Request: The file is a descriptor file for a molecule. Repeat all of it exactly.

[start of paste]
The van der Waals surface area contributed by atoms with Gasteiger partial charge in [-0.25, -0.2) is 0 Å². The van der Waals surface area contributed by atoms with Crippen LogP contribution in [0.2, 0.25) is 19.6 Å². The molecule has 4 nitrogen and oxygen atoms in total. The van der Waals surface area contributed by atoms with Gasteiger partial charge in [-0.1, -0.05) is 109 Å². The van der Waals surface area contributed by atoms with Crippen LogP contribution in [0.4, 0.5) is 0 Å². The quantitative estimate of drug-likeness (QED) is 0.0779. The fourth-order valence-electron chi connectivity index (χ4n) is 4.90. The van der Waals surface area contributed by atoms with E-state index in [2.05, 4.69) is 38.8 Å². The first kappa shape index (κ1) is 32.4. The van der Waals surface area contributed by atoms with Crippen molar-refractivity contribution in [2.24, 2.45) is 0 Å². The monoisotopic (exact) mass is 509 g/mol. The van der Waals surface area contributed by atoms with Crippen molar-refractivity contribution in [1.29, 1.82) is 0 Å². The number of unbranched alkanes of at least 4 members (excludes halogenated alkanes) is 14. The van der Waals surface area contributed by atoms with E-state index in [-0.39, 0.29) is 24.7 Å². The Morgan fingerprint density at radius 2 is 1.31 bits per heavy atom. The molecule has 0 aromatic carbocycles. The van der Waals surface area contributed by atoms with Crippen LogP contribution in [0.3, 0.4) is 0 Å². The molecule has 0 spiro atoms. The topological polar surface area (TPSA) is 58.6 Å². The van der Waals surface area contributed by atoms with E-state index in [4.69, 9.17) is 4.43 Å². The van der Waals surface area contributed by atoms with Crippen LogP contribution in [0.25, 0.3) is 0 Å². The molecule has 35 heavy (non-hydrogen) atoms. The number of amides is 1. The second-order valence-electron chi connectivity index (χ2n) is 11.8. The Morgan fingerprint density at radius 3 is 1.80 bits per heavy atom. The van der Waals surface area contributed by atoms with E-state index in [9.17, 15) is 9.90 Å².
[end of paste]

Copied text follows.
The van der Waals surface area contributed by atoms with Gasteiger partial charge in [-0.25, -0.2) is 0 Å². The van der Waals surface area contributed by atoms with Crippen LogP contribution in [0.2, 0.25) is 19.6 Å². The molecule has 4 nitrogen and oxygen atoms in total. The van der Waals surface area contributed by atoms with Gasteiger partial charge in [-0.1, -0.05) is 109 Å². The van der Waals surface area contributed by atoms with Crippen LogP contribution in [0.4, 0.5) is 0 Å². The quantitative estimate of drug-likeness (QED) is 0.0779. The fourth-order valence-electron chi connectivity index (χ4n) is 4.90. The van der Waals surface area contributed by atoms with E-state index in [2.05, 4.69) is 38.8 Å². The first kappa shape index (κ1) is 32.4. The van der Waals surface area contributed by atoms with Crippen molar-refractivity contribution in [2.24, 2.45) is 0 Å². The monoisotopic (exact) mass is 509 g/mol. The van der Waals surface area contributed by atoms with Crippen molar-refractivity contribution in [1.29, 1.82) is 0 Å². The number of unbranched alkanes of at least 4 members (excludes halogenated alkanes) is 14. The van der Waals surface area contributed by atoms with E-state index in [-0.39, 0.29) is 24.7 Å². The Morgan fingerprint density at radius 2 is 1.31 bits per heavy atom. The molecule has 0 aromatic carbocycles. The van der Waals surface area contributed by atoms with Crippen LogP contribution in [0.3, 0.4) is 0 Å². The molecule has 0 spiro atoms. The topological polar surface area (TPSA) is 58.6 Å². The van der Waals surface area contributed by atoms with E-state index in [4.69, 9.17) is 4.43 Å². The van der Waals surface area contributed by atoms with Crippen LogP contribution in [0.25, 0.3) is 0 Å². The molecule has 35 heavy (non-hydrogen) atoms. The number of amides is 1. The second-order valence-electron chi connectivity index (χ2n) is 11.8. The Morgan fingerprint density at radius 3 is 1.80 bits per heavy atom. The van der Waals surface area contributed by atoms with E-state index in [9.17, 15) is 9.90 Å².